1. Not finding help here? Sign up for a free 30min tutor trial with Chegg Tutors
    Dismiss Notice
Dismiss Notice
Join Physics Forums Today!
The friendliest, high quality science and math community on the planet! Everyone who loves science is here!

At what height is this flower pot dropped?

  1. Jan 28, 2005 #1
    As you look out of your dorm window, a flower pot suddenly falls past. The pot is visible for a time [tex]t[/tex] , and the vertical length of your window is [tex]L_w[/tex]. Take down to be the positive direction, so that downward velocities are positive and the acceleration due to gravity is the positive quantity [tex]g[/tex] .

    Assume that the flower pot was dropped by someone on the floor above you (rather than thrown downward).


    From what height [tex]h[/tex] above the bottom of your window was the flower pot dropped?
    Express your answer in terms of [tex]L_W, t,[/tex] and [tex]g[/tex].

    I'm trying to find the position right? so i'm going to use the position formula:
    x = x(0) + v(0)t + 1/2at^2
    well i know that initial velocity is 0, so...

    x = [tex]L_W + 1/2*g*t^2[/tex]

    is this correct?
     
  2. jcsd
  3. Jan 28, 2005 #2
    The initial velocity when the pot is dropped is zero, but the initial velocity when you see it at the top of your window is not. It has already been falling for a period of time before you see it, so it's already gained some velocity.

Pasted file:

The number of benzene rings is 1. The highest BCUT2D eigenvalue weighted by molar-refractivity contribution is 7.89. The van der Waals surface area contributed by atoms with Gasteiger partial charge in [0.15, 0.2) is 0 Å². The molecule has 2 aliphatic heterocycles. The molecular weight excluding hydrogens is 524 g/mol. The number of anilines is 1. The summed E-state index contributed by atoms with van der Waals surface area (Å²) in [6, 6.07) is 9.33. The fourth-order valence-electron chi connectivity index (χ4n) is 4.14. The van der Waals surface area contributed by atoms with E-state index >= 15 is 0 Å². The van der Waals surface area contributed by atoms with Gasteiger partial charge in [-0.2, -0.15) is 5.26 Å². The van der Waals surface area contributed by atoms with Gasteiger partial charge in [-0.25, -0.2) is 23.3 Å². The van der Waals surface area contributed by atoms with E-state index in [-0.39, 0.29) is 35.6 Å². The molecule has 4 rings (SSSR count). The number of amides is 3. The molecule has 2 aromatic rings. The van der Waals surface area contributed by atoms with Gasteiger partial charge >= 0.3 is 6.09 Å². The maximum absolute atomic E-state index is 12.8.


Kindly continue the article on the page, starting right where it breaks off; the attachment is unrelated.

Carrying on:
Your current model for the motion would have the velocity at the top of your window being zero. This is clearly not correct.

    Choose your coordinate system so that the point where the pot was dropped is the origin. Then the top of your window is at the point y = h, and the bottom of your window is at the point y = h + L. You don't know the time at each of these, but you know the difference in time between these two points, t. So define the time that the pot reaches the top of your window as ttop, then at the point y = h, time = ttop, and at the point y = h + L, time = ttop + t.

    Solve for the unknowns using the equations these two points give you.

    By the way, it's generally not a very good idea to denote a particular stretch of time as t. Personally, I'd use [itex]\Delta t[/itex] in this case. This is to avoid confusion in statements like "at the point y = h + L, t = ttop + t", which must be rewritten as I did above. t in this problem is a parameter, so using it as a constant as well is not a good idea.

    --J
     
Know someone interested in this topic? Share this thread via Reddit, Google+, Twitter, or Facebook

Have something to add?



Similar Discussions: At what height is this flower pot dropped?
Loading...